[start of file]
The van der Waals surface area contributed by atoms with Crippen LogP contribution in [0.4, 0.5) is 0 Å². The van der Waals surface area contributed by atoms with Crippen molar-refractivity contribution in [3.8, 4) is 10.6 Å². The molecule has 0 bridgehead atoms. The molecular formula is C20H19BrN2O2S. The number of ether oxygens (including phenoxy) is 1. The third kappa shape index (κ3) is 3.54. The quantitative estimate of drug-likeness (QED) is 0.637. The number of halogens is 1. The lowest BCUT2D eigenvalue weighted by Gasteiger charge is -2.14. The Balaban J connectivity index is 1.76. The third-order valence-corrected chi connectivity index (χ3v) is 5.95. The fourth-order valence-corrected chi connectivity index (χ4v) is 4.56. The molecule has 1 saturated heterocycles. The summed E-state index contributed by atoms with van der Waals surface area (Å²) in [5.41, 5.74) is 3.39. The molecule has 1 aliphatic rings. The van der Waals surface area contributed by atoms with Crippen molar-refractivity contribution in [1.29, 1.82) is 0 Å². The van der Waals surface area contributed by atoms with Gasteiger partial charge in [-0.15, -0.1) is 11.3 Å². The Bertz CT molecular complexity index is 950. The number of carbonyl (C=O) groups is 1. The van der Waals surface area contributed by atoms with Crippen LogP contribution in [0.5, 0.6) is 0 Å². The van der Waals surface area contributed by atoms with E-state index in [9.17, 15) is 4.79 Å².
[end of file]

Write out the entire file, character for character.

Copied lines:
The van der Waals surface area contributed by atoms with Crippen LogP contribution in [0.4, 0.5) is 0 Å². The van der Waals surface area contributed by atoms with Crippen molar-refractivity contribution in [3.8, 4) is 10.6 Å². The molecule has 0 bridgehead atoms. The molecular formula is C20H19BrN2O2S. The number of ether oxygens (including phenoxy) is 1. The third kappa shape index (κ3) is 3.54. The quantitative estimate of drug-likeness (QED) is 0.637. The number of halogens is 1. The lowest BCUT2D eigenvalue weighted by Gasteiger charge is -2.14. The Balaban J connectivity index is 1.76. The third-order valence-corrected chi connectivity index (χ3v) is 5.95. The fourth-order valence-corrected chi connectivity index (χ4v) is 4.56. The molecule has 1 saturated heterocycles. The summed E-state index contributed by atoms with van der Waals surface area (Å²) in [5.41, 5.74) is 3.39. The molecule has 1 aliphatic rings. The van der Waals surface area contributed by atoms with Crippen molar-refractivity contribution in [1.29, 1.82) is 0 Å². The van der Waals surface area contributed by atoms with Gasteiger partial charge in [-0.15, -0.1) is 11.3 Å². The Bertz CT molecular complexity index is 950. The number of carbonyl (C=O) groups is 1. The van der Waals surface area contributed by atoms with Crippen LogP contribution in [0.5, 0.6) is 0 Å². The van der Waals surface area contributed by atoms with E-state index in [9.17, 15) is 4.79 Å².